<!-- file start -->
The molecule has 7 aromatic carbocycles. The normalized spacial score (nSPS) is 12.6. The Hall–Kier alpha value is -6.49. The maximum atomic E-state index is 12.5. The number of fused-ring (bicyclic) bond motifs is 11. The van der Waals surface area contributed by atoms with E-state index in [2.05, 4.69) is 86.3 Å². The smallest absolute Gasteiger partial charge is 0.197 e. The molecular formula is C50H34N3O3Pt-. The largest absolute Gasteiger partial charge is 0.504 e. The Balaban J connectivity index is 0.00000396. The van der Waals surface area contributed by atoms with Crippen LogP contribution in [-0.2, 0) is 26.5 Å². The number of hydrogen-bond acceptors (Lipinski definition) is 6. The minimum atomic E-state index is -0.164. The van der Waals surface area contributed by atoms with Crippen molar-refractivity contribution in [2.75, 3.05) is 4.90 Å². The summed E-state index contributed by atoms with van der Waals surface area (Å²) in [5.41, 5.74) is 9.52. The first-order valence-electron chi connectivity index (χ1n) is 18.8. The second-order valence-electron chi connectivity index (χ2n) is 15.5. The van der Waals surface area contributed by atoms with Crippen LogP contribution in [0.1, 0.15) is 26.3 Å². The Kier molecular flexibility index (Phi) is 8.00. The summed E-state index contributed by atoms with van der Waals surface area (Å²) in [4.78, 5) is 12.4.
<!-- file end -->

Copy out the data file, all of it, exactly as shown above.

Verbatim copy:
The molecule has 7 aromatic carbocycles. The normalized spacial score (nSPS) is 12.6. The Hall–Kier alpha value is -6.49. The maximum atomic E-state index is 12.5. The number of fused-ring (bicyclic) bond motifs is 11. The van der Waals surface area contributed by atoms with E-state index in [2.05, 4.69) is 86.3 Å². The smallest absolute Gasteiger partial charge is 0.197 e. The molecular formula is C50H34N3O3Pt-. The largest absolute Gasteiger partial charge is 0.504 e. The Balaban J connectivity index is 0.00000396. The van der Waals surface area contributed by atoms with Crippen LogP contribution in [-0.2, 0) is 26.5 Å². The number of hydrogen-bond acceptors (Lipinski definition) is 6. The minimum atomic E-state index is -0.164. The van der Waals surface area contributed by atoms with Crippen molar-refractivity contribution in [2.75, 3.05) is 4.90 Å². The summed E-state index contributed by atoms with van der Waals surface area (Å²) in [5.41, 5.74) is 9.52. The first-order valence-electron chi connectivity index (χ1n) is 18.8. The second-order valence-electron chi connectivity index (χ2n) is 15.5. The van der Waals surface area contributed by atoms with Crippen LogP contribution in [0.1, 0.15) is 26.3 Å². The Kier molecular flexibility index (Phi) is 8.00. The summed E-state index contributed by atoms with van der Waals surface area (Å²) in [4.78, 5) is 12.4.